Tips For Hiring Ruby Developers
Six months ago, we featured 11 Tips on Hiring a Rails Developer here on Ruby Inside (and it got a crazy number of comments), but now Ryan Ritirisi has put together a great list of 15 Questions to Ask During a Ruby Interview. They include questioning developers in a way that can separate professional Ruby developers from the hobbyists (or those who are only familiar with Ruby through Rails templates, say).
Pete Forde of Unspace suggests, however, that asking clever questions isn't necessarily the best way:
The best way to recruit amazing talent is to approach people that you already know are at the top of their game. At this point, the most important question becomes whether their personality is a good fit for the existing team.
Really, if an awesome person who is clearly smart doesn’t know the answer to one of these questions, they can learn it quickly with a little direction. That’s the advantage of having a team - you help each other move forward.
In terms of the actual hiring, it seems there's a much larger demand than there is a supply of Ruby developers. I get e-mails every week from people looking for Ruby and Rails developers and most of my contacts now seem to be inundated with work and aren't ready to take on more!
If you are looking to hire, however, here are some tips:
- Free Ruby Job Site: RubyNow is a very popular, free Ruby and Rails job site.
- Browse developers: WorkingWithRails.com features profiles of thousands of Rails developers (many of whom are Ruby developers generally also). One client I am assisting with Rails recruitment has had quite a lot of success in browsing the location-based section of WorkingWithRails and e-mailing people who sound interesting. In the Ruby and Rails communities, like few others, directly e-mailing people who strike you as potential candidates can be a good tactic.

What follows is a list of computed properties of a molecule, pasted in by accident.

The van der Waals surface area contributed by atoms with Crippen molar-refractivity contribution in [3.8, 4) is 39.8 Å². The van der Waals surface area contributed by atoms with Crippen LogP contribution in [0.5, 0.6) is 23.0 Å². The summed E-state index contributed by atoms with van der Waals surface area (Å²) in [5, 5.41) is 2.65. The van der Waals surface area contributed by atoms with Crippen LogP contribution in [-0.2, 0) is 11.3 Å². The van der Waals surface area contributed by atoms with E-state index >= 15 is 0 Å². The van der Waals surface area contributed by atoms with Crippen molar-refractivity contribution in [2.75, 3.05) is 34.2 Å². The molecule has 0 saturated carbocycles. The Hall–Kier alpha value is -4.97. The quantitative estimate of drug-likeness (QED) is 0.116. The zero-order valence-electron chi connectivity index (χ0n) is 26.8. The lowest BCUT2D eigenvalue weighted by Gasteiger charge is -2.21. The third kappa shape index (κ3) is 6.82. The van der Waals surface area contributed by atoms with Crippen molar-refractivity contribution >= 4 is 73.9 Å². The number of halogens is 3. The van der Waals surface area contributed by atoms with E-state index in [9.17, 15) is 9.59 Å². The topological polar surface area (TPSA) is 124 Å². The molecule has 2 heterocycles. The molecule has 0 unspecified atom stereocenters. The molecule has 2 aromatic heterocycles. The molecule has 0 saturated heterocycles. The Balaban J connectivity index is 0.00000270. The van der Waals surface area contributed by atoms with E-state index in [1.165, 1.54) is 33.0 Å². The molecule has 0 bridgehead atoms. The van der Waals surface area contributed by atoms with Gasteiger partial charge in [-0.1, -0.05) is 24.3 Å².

- Sponsor a post: Ruby Inside has 16,000 Ruby (and many Rails) developers as subscribers. We are now offering a $40 per post "post footer" sponsorship scheme where you get up to 250 characters (plus links) embedded into a post. This means both subscribers and people using the Web site get to see your message. These could be a great way to target the general population of Ruby developers as a whole, since Ruby Inside has the most Ruby developers all in the same place. Interested? E-mail rubyinside -/at/- peterc.org.
- Job board: Consider posting on the Ruby Inside Job board. It costs $99 for 60 days and as well as appearing on the Ruby Inside sidebar, we do a monthly roundup of the jobs featured so that all subscribers can learn about them. I also believe SimplyHired will cross promote your job around their network.
- Mailing lists: Posting on ruby-talk and other Ruby mailing lists does not, from what my contacts tell me, tend to be very effective at all. Even posting on locale specific boards has borne little fruit. It's certainly something to try though if all else fails.
- Get blogging: Rubyists tend to be quite driven by transparency, taste, and exciting, interesting work. If your company doesn't look interesting and isn't interacting online, the chances of getting someone deeply involved with the community is a lot lower. This is why some of the more interesting Ruby-based companies (such as Unspace and New Bamboo) have blogs.. they're great recruitment tools, as much as they're a way to promote their services.
Lastly, remember that there are a lot of Ruby and Rails developers who do not read Ruby Inside, have not filled out their profiles on WorkingWithRails, and do not actively browse the Ruby jobs sites. Sometimes the only way to get the perfect candidate is to actively approach them. Finding these people might require using Google Blog Search (using location names along with keywords like "ruby" and "rails") or actually going to the events they're likely to attend (many of which we post about on Ruby Inside - such as erubycon and RubyFringe - others are very location specific like LRUG Nights in London).
If you have any tips of your own, are looking to be hired, or want to do some hiring, certainly leave comments against this post.
Post supported by Brightbox: Brightbox is a specialist European Rails hosting company. Each Brightbox server includes an optimised Ruby on Rails stack, SAN storage and access to a managed MySQL database cluster. They also manage dedicated clusters for large scale Rails deployments. Click here to learn more...